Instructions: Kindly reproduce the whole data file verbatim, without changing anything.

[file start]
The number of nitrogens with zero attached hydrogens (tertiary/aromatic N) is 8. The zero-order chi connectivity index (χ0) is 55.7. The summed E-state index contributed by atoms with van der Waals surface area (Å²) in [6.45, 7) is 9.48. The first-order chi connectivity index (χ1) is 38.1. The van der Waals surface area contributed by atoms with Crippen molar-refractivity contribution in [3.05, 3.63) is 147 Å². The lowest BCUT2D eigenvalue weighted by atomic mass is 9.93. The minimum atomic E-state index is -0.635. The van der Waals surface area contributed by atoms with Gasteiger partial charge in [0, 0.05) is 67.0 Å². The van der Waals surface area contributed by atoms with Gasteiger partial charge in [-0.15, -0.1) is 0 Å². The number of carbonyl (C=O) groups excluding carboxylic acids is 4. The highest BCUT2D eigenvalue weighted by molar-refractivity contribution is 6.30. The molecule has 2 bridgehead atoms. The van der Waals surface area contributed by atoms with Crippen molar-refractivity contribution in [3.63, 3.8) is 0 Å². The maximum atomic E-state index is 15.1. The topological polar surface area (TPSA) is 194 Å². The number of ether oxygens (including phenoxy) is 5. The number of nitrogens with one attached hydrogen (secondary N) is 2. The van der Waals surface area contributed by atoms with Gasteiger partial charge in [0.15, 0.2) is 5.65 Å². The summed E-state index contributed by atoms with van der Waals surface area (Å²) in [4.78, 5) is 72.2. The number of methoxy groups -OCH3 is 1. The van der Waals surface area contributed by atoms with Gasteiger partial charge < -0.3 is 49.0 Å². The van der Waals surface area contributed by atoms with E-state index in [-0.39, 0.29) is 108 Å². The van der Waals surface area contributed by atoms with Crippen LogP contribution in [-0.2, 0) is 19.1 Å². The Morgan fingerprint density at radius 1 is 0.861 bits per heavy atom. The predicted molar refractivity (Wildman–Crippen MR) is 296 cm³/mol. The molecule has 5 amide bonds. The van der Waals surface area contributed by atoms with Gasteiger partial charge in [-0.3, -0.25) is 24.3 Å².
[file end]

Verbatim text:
The number of nitrogens with zero attached hydrogens (tertiary/aromatic N) is 8. The zero-order chi connectivity index (χ0) is 55.7. The summed E-state index contributed by atoms with van der Waals surface area (Å²) in [6.45, 7) is 9.48. The first-order chi connectivity index (χ1) is 38.1. The van der Waals surface area contributed by atoms with Crippen molar-refractivity contribution in [3.05, 3.63) is 147 Å². The lowest BCUT2D eigenvalue weighted by atomic mass is 9.93. The minimum atomic E-state index is -0.635. The van der Waals surface area contributed by atoms with Gasteiger partial charge in [0, 0.05) is 67.0 Å². The van der Waals surface area contributed by atoms with Gasteiger partial charge in [-0.15, -0.1) is 0 Å². The number of carbonyl (C=O) groups excluding carboxylic acids is 4. The highest BCUT2D eigenvalue weighted by molar-refractivity contribution is 6.30. The molecule has 2 bridgehead atoms. The van der Waals surface area contributed by atoms with Crippen molar-refractivity contribution in [3.63, 3.8) is 0 Å². The maximum atomic E-state index is 15.1. The topological polar surface area (TPSA) is 194 Å². The number of ether oxygens (including phenoxy) is 5. The number of nitrogens with one attached hydrogen (secondary N) is 2. The van der Waals surface area contributed by atoms with Gasteiger partial charge in [0.15, 0.2) is 5.65 Å². The summed E-state index contributed by atoms with van der Waals surface area (Å²) in [4.78, 5) is 72.2. The number of methoxy groups -OCH3 is 1. The van der Waals surface area contributed by atoms with Gasteiger partial charge < -0.3 is 49.0 Å². The van der Waals surface area contributed by atoms with E-state index in [-0.39, 0.29) is 108 Å². The van der Waals surface area contributed by atoms with Crippen LogP contribution in [-0.2, 0) is 19.1 Å². The Morgan fingerprint density at radius 1 is 0.861 bits per heavy atom. The predicted molar refractivity (Wildman–Crippen MR) is 296 cm³/mol. The molecule has 5 amide bonds. The van der Waals surface area contributed by atoms with Gasteiger partial charge in [-0.3, -0.25) is 24.3 Å².